History From America's Most Famous Valleys
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THE HISTORY OF OLD MONTGOMERY COUNTY
A FEW FACTS ABOUT OUR COUNTY’S PAST AND PRESENT
From a very old and brittle newspaper, origin unknown
The Political Formation of Montgomery County and the Towns – Many Interesting Points With Which Every Resident of the County Ought to be Familiar –--------- Mohawk in Revolutionary Times
A few historical facts relating to the political formation of Montgomery county and it’s towns, with a general topographical and geographical description, are given in this issue principally to refresh the memories of our readers upon a subject with which they should be thoroughly familiar at all times.
In 1772, three years before the outbreak of the Revolution, the legislature of New York divided the original county of Albany, creating two additional counties, one of which was called Tryon, in honor of William Tryon, the British governor of the province. What an immense county it was, embracing all the territory of the state which lay west of the Delaware river and a line extended thence north through Schoharie county and along the west line of Montgomery, Fulton and Hamilton (all now existing), and thence direct to Canada. Governor Tryon became so offensive to the victorious Americans in the Mohawk Valley, that in 1784, the name was changed to Montgomery in honor of the patriotic American general who fell in the attempt to capture Quebec. In 1778 the boundaries of the then existing counties of the state were accurately defined, and Montgomery county was made to include all the territory of the state west of Ulster, Albany, Washington, and Clinton counties.
The first territorial reduction of old Montgomery was made in 1789, when Ontario was created, including within its boundaries all that part of the state west of Seneca Lake and amounting in the aggregate to more than two million acres. In 1791 Montgomery was again reduced in area by the creation of Hamilton, Herkimer, Otsego and Tioga counties, leaving only the territory which it now includes with that of Fulton county. Hamilton, however was restored to the mother county in 1797, but it was again set off in 1816.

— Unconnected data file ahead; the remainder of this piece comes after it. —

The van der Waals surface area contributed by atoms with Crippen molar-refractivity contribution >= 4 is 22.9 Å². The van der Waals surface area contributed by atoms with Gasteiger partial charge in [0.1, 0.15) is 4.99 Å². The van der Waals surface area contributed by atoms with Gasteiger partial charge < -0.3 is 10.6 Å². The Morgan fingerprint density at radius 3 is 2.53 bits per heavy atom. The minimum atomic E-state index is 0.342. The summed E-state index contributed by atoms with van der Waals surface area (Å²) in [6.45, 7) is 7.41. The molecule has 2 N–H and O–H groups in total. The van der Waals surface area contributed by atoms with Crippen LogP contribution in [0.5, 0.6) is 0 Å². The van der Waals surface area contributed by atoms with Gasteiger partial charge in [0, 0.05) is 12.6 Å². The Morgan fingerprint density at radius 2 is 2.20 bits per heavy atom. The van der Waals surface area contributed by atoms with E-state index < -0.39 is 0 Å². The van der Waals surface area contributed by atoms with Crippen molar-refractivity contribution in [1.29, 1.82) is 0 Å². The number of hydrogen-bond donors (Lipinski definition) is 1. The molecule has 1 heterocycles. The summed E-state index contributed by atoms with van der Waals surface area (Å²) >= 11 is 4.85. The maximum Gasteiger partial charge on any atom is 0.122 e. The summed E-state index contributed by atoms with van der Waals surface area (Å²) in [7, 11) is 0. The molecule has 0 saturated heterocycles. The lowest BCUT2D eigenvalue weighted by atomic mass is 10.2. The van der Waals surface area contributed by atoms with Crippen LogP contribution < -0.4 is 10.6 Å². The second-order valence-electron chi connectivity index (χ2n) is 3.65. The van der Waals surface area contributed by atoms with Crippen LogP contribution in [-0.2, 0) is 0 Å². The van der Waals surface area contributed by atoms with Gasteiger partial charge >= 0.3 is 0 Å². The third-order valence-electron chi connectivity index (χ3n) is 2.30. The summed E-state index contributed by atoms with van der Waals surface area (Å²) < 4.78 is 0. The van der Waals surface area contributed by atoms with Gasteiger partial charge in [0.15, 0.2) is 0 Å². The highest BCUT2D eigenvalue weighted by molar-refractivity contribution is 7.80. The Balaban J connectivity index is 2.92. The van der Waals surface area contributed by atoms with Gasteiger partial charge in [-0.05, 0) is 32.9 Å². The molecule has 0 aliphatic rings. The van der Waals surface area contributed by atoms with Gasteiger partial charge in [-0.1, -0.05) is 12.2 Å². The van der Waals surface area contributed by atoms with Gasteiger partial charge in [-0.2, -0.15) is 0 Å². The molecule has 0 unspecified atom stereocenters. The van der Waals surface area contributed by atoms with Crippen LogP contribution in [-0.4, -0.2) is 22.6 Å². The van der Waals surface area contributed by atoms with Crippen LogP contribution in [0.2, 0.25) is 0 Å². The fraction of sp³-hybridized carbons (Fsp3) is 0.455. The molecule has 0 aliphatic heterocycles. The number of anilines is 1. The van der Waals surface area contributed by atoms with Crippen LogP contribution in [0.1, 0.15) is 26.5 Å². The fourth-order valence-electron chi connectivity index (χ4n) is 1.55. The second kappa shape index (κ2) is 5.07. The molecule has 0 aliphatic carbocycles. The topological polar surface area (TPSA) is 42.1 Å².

In 1838 Fulton county was created which then remained to Montgomery county. In this manner old Montgomery has been reduced from an original area of about eight million acres (roughly estimated) to its present 289040 acres, or 436 square miles.
Soon after the creation of Tryon county (March 24, 1772) its inhabited territory was divided into five provisional districts, namely; Mohawk, Canajoharie, Palatine, German Flats and Kingsland. The sixth district of the county --- old England--- including lands west of the Susquehanna river, was formed April 3, 1775. On March 9, 1780, that part of the Mohawk district lying north of the river was set off under the name of Caughnawaga. In 1788 this district was formed into a township and included all the county lying north of the Mohawk and east of a line extending from the Nose of Canada. Five years later (1793) this town was divided and Amsterdam, Mayfield, Broadalbin, and Johnstown were organized from its territory. When that division took place, the old name (Caughnawaga) was limited to the ancient village which forms part of Fonda.
Canajoharie, both as a district and a town, has been preserved in name since its original formation in 1772. In 1788 this district became a town, but its territory has since been in part taken in the creation of other towns – Minden in 1798 and an addition in 1749, and a part of Root in 1823.
Palatine was at first a district called Stone Arabia. This was in 1772, but in 1775 the name was changed to Palatine. It embraced all the territory between Little Falls and the Nose, and extended from the Mohawk to Canada. The towns of Salisbury, Stratford, Oppenheim, and Ephratah have been formed, in whole or in part, from the original Palatine,